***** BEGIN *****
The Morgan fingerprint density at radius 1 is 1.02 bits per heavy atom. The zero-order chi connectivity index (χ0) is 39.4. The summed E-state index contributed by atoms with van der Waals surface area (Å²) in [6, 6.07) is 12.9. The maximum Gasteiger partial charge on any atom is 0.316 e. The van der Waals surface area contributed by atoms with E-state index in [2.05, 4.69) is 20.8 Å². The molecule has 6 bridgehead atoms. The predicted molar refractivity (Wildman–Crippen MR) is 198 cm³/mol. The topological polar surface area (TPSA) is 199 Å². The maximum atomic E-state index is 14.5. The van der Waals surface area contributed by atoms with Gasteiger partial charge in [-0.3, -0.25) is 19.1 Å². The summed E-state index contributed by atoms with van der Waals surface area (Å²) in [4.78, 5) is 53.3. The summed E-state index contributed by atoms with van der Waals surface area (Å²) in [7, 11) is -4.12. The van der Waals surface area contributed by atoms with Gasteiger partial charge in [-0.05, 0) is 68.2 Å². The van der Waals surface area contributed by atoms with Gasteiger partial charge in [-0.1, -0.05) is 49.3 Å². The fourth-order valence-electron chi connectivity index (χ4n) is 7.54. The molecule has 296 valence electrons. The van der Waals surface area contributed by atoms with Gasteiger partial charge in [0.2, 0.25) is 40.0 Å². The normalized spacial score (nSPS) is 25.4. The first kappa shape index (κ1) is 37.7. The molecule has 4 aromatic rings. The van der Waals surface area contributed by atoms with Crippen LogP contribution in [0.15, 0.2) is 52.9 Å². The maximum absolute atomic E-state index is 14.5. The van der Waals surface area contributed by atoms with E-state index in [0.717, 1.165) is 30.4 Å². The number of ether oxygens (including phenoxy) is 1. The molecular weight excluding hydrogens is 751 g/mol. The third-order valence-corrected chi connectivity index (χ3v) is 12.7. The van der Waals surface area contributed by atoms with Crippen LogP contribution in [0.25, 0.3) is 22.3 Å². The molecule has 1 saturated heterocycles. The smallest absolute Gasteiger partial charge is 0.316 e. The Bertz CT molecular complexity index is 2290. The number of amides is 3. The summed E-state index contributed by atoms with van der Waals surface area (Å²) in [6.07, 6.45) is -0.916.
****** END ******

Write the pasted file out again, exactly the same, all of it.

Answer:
The Morgan fingerprint density at radius 1 is 1.02 bits per heavy atom. The zero-order chi connectivity index (χ0) is 39.4. The summed E-state index contributed by atoms with van der Waals surface area (Å²) in [6, 6.07) is 12.9. The maximum Gasteiger partial charge on any atom is 0.316 e. The van der Waals surface area contributed by atoms with E-state index in [2.05, 4.69) is 20.8 Å². The molecule has 6 bridgehead atoms. The predicted molar refractivity (Wildman–Crippen MR) is 198 cm³/mol. The topological polar surface area (TPSA) is 199 Å². The maximum atomic E-state index is 14.5. The van der Waals surface area contributed by atoms with Gasteiger partial charge in [-0.3, -0.25) is 19.1 Å². The summed E-state index contributed by atoms with van der Waals surface area (Å²) in [4.78, 5) is 53.3. The summed E-state index contributed by atoms with van der Waals surface area (Å²) in [7, 11) is -4.12. The van der Waals surface area contributed by atoms with Gasteiger partial charge in [-0.05, 0) is 68.2 Å². The van der Waals surface area contributed by atoms with Gasteiger partial charge in [-0.1, -0.05) is 49.3 Å². The fourth-order valence-electron chi connectivity index (χ4n) is 7.54. The molecule has 296 valence electrons. The van der Waals surface area contributed by atoms with Gasteiger partial charge in [0.2, 0.25) is 40.0 Å². The normalized spacial score (nSPS) is 25.4. The first kappa shape index (κ1) is 37.7. The molecule has 4 aromatic rings. The van der Waals surface area contributed by atoms with Crippen LogP contribution in [0.15, 0.2) is 52.9 Å². The maximum absolute atomic E-state index is 14.5. The van der Waals surface area contributed by atoms with E-state index in [0.717, 1.165) is 30.4 Å². The number of ether oxygens (including phenoxy) is 1. The molecular weight excluding hydrogens is 751 g/mol. The third-order valence-corrected chi connectivity index (χ3v) is 12.7. The van der Waals surface area contributed by atoms with Crippen LogP contribution in [0.25, 0.3) is 22.3 Å². The molecule has 1 saturated heterocycles. The smallest absolute Gasteiger partial charge is 0.316 e. The Bertz CT molecular complexity index is 2290. The number of amides is 3. The summed E-state index contributed by atoms with van der Waals surface area (Å²) in [6.07, 6.45) is -0.916.